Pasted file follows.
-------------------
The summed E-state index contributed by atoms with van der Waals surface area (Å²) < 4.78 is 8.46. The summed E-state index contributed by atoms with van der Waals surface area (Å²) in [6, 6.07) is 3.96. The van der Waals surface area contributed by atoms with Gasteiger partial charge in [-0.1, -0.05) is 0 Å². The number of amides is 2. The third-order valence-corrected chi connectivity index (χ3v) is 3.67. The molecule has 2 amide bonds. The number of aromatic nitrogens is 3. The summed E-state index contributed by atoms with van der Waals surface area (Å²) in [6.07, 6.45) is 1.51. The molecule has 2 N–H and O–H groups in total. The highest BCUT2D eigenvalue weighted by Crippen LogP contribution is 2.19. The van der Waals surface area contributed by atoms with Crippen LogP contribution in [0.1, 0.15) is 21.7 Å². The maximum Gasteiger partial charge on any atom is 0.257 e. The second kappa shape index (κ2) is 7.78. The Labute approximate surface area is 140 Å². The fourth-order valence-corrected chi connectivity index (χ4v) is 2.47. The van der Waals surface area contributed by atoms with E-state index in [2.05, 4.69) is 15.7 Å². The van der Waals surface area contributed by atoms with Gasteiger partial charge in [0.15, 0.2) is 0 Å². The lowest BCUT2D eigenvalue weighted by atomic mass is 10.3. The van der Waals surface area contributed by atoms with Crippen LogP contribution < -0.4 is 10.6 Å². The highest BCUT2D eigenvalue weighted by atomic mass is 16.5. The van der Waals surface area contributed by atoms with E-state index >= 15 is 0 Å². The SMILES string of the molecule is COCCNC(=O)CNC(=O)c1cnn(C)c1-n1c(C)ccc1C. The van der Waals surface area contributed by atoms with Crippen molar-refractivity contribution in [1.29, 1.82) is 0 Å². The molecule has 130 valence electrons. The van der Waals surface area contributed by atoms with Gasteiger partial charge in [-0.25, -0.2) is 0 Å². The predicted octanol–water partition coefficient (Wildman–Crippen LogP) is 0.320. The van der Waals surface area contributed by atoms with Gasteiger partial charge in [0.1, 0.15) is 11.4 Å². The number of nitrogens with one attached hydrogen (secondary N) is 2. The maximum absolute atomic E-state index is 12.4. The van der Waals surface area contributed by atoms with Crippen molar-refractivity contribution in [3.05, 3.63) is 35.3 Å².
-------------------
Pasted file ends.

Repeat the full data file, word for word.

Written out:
The summed E-state index contributed by atoms with van der Waals surface area (Å²) < 4.78 is 8.46. The summed E-state index contributed by atoms with van der Waals surface area (Å²) in [6, 6.07) is 3.96. The van der Waals surface area contributed by atoms with Gasteiger partial charge in [-0.1, -0.05) is 0 Å². The number of amides is 2. The third-order valence-corrected chi connectivity index (χ3v) is 3.67. The molecule has 2 amide bonds. The number of aromatic nitrogens is 3. The summed E-state index contributed by atoms with van der Waals surface area (Å²) in [6.07, 6.45) is 1.51. The molecule has 2 N–H and O–H groups in total. The highest BCUT2D eigenvalue weighted by Crippen LogP contribution is 2.19. The van der Waals surface area contributed by atoms with Crippen LogP contribution in [0.1, 0.15) is 21.7 Å². The maximum Gasteiger partial charge on any atom is 0.257 e. The second kappa shape index (κ2) is 7.78. The Labute approximate surface area is 140 Å². The fourth-order valence-corrected chi connectivity index (χ4v) is 2.47. The van der Waals surface area contributed by atoms with E-state index in [2.05, 4.69) is 15.7 Å². The van der Waals surface area contributed by atoms with Gasteiger partial charge in [0.15, 0.2) is 0 Å². The lowest BCUT2D eigenvalue weighted by atomic mass is 10.3. The van der Waals surface area contributed by atoms with Crippen LogP contribution < -0.4 is 10.6 Å². The highest BCUT2D eigenvalue weighted by atomic mass is 16.5. The van der Waals surface area contributed by atoms with E-state index >= 15 is 0 Å². The SMILES string of the molecule is COCCNC(=O)CNC(=O)c1cnn(C)c1-n1c(C)ccc1C. The van der Waals surface area contributed by atoms with Crippen molar-refractivity contribution in [1.29, 1.82) is 0 Å². The molecule has 130 valence electrons. The van der Waals surface area contributed by atoms with Gasteiger partial charge in [-0.25, -0.2) is 0 Å². The predicted octanol–water partition coefficient (Wildman–Crippen LogP) is 0.320. The van der Waals surface area contributed by atoms with Gasteiger partial charge in [0.1, 0.15) is 11.4 Å². The number of nitrogens with one attached hydrogen (secondary N) is 2. The maximum absolute atomic E-state index is 12.4. The van der Waals surface area contributed by atoms with Crippen molar-refractivity contribution in [3.05, 3.63) is 35.3 Å².